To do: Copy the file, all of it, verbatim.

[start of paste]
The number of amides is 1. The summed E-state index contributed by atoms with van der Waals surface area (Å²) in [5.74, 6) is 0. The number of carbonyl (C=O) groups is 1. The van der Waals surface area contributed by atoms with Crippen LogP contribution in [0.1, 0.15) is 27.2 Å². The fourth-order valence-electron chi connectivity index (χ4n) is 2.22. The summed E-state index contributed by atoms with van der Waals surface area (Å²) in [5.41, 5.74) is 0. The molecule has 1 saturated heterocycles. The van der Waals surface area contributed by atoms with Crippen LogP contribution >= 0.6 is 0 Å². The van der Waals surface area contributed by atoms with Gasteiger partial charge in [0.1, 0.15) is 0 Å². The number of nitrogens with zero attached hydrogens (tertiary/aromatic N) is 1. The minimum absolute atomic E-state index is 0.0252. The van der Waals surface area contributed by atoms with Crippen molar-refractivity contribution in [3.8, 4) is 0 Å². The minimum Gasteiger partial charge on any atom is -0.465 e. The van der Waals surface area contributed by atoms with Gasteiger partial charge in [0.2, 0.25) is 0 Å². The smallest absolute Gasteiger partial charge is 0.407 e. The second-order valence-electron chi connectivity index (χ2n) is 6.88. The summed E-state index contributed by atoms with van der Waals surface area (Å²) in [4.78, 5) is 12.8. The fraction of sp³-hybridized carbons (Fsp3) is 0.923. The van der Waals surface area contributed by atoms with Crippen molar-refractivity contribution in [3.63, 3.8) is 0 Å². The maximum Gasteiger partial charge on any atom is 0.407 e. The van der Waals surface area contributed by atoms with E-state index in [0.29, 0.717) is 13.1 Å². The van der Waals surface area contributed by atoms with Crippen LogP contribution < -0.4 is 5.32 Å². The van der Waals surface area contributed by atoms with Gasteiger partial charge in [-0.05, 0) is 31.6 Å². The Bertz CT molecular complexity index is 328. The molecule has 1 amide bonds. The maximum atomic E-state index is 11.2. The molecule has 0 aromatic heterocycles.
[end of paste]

The number of amides is 1. The summed E-state index contributed by atoms with van der Waals surface area (Å²) in [5.74, 6) is 0. The number of carbonyl (C=O) groups is 1. The van der Waals surface area contributed by atoms with Crippen LogP contribution in [0.1, 0.15) is 27.2 Å². The fourth-order valence-electron chi connectivity index (χ4n) is 2.22. The summed E-state index contributed by atoms with van der Waals surface area (Å²) in [5.41, 5.74) is 0. The molecule has 1 saturated heterocycles. The van der Waals surface area contributed by atoms with Crippen LogP contribution >= 0.6 is 0 Å². The van der Waals surface area contributed by atoms with Gasteiger partial charge in [0.1, 0.15) is 0 Å². The number of nitrogens with zero attached hydrogens (tertiary/aromatic N) is 1. The minimum absolute atomic E-state index is 0.0252. The van der Waals surface area contributed by atoms with Crippen molar-refractivity contribution in [3.8, 4) is 0 Å². The minimum Gasteiger partial charge on any atom is -0.465 e. The van der Waals surface area contributed by atoms with Gasteiger partial charge in [0.2, 0.25) is 0 Å². The smallest absolute Gasteiger partial charge is 0.407 e. The second-order valence-electron chi connectivity index (χ2n) is 6.88. The summed E-state index contributed by atoms with van der Waals surface area (Å²) in [4.78, 5) is 12.8. The fraction of sp³-hybridized carbons (Fsp3) is 0.923. The van der Waals surface area contributed by atoms with Crippen molar-refractivity contribution in [3.63, 3.8) is 0 Å². The maximum Gasteiger partial charge on any atom is 0.407 e. The van der Waals surface area contributed by atoms with E-state index in [0.29, 0.717) is 13.1 Å². The van der Waals surface area contributed by atoms with Crippen LogP contribution < -0.4 is 5.32 Å². The van der Waals surface area contributed by atoms with Gasteiger partial charge in [-0.05, 0) is 31.6 Å². The Bertz CT molecular complexity index is 328. The molecule has 1 amide bonds. The maximum atomic E-state index is 11.2. The molecule has 0 aromatic heterocycles.